Uzair Ali describes a difficult situation of Resurgence of militancy
The resurgence of militancy & Terrorism is now rated as the most dangerous issue faced by the country and it has unnerved both policymakers and law enforcers. It is pointed out that the deteriorating security situation in Afghanistan has made the militants to relocate and most of them are reported to have moved to the northern areas in Pakistan that are already limping from the after-effects of the rather long spate of terrorism that these areas were subjected to. The return of the conditions that had badly destabilised the country for more than two decades is indeed very worrying as it is certain to have a dangerous spillover effect in Pakistan that is already facing intense political uncertainty. Though it is reported that so far there has been only limited relocation of terrorists but it could increase as it is mentioned that the environment there may become more hospitable to ISIL or groups aligned with Al Qaeda.
It is reported that the prominent terrorist groups operate under Taliban protection and consists mainly of Afghans and Pakistanis. It is well known that the Afghan insurgents and Al Qaeda have had a mutually beneficial relationship which goes back decades and it is also clear that such links have endured as the Afghan side values their close relationship with the Pakistani Taliban with whom they are now linked on family basis and wish to maintain such bonds. It is also a fact that TTP maintains sanctuaries inside Afghanistan, particularly in the areas bordering Pakistan, that are tacitly supported by the Afghan Taliban regime and there are clear signals that this regime does not want to dislocate them due to strategic and ideological reasons. There is a strong and deep alignment of views between the TTP and Afghan Taliban regime and both parties do not wish to disturb the prevailing understanding with the implication that the collaboration will not only continue but may spread further.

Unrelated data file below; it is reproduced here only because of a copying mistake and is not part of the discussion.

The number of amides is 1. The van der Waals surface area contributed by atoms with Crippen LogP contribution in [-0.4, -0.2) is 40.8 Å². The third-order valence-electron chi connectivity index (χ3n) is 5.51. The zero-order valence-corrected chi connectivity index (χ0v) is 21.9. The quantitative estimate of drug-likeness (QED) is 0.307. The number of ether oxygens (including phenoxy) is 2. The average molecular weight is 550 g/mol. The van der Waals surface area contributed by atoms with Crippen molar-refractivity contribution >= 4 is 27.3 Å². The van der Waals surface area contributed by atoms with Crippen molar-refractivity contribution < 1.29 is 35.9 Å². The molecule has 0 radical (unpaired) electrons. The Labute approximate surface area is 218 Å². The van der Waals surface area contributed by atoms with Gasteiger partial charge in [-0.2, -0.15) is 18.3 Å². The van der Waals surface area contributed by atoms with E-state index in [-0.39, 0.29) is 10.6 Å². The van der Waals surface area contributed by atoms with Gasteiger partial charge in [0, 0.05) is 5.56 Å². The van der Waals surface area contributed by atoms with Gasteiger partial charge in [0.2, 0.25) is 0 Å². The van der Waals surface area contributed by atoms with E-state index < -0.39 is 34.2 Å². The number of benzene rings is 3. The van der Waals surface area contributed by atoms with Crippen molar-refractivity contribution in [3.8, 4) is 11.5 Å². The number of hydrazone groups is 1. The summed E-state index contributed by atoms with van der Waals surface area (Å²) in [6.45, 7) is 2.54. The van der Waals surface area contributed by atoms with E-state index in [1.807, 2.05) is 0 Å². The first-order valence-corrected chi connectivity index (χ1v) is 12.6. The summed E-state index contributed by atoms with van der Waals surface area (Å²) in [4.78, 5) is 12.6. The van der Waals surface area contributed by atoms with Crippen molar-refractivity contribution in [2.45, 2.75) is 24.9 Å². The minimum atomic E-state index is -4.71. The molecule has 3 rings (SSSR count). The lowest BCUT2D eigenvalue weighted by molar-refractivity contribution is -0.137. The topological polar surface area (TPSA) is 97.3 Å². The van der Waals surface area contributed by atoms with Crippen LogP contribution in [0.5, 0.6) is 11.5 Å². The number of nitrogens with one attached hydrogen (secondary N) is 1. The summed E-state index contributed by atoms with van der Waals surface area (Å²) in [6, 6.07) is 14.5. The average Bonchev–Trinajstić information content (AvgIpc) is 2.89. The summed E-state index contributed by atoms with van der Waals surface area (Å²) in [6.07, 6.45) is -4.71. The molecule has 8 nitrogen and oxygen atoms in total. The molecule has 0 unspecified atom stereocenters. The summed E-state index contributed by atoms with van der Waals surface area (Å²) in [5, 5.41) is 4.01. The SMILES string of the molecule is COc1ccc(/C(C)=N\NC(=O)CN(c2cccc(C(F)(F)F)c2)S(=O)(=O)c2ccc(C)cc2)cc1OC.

After the Taliban control of Afghanistan, the Pakistani militants got tremendous encouragement and it was reported that their splinter groups slowly resurged particularly Jamaat-ul-Ahrar and Hizbul Ahrar that lost no time in rejoining the fold and this reunification was reportedly overseen by the Al-Qaeda. This development considerably increased the fighting strength of these groups and this factor is reportedly considered the reason for the uptick in terrorist activities in Pakistan. The brunt is primarily borne by the people of Swat where several recent incidents indicate that militants are reasserting themselves in the area and have become emboldened enough to commit brazen acts of violence that hark back to the bad old days. It was recently reported that one PTI MNA was seriously injured and three others were killed in Lower Dir when the vehicle came under attack by militants. A video surfaced showing a man claiming to be a member of the TTP interrogating an army major whose hands were tied behind his back and asserting that the militants had taken him and two others hostage. A jirga later successfully negotiated the release of the captives.
There have been increasing reports over the past month about them establishing their presence in the area. Many analysts however ask that why Swat has become the hub of terrorism and that how this situation has developed despite negotiations between Pakistani officialdom and TTP leaders. The matter has been debated in the parliament and the defence minister admitted that anti-Taliban feelings were growing in KP as people were holding protest demonstrations in various parts of the province against the Taliban presence in their area. He regretted that PTI leadership in the past welcomed the Taliban in the province but now the PTI’s provincial government was itself protesting against the presence of the Taliban in the province. He said there were reports of the protests from Dir, Swat and other places in the province against the Taliban.
Quite intriguingly the defence minister also expressed his apprehensions about the success of the talks with the TTP. He added that the NA was given two briefings about this talks but the impression is that the danger is increasing exponentially. The main objection of the elected representatives is that they are mostly kept in dark about this crucial matter. It is also required to be looked into that how many militants were allowed to return and that also under what authority as there prevails confusion about these matters. It is also pointed out that the only possible way out of a scenario that threatens the hard-won peace against militancy in this country and could plunge the region into chaos once again, is for all sides to engage with the Afghan Taliban. In return for the economic cooperation that Afghanistan desperately needs, they must demand that the Taliban give iron-clad guarantees of reining in international militant groups on their soil so that the unrest does not put Pakistan to trouble. TW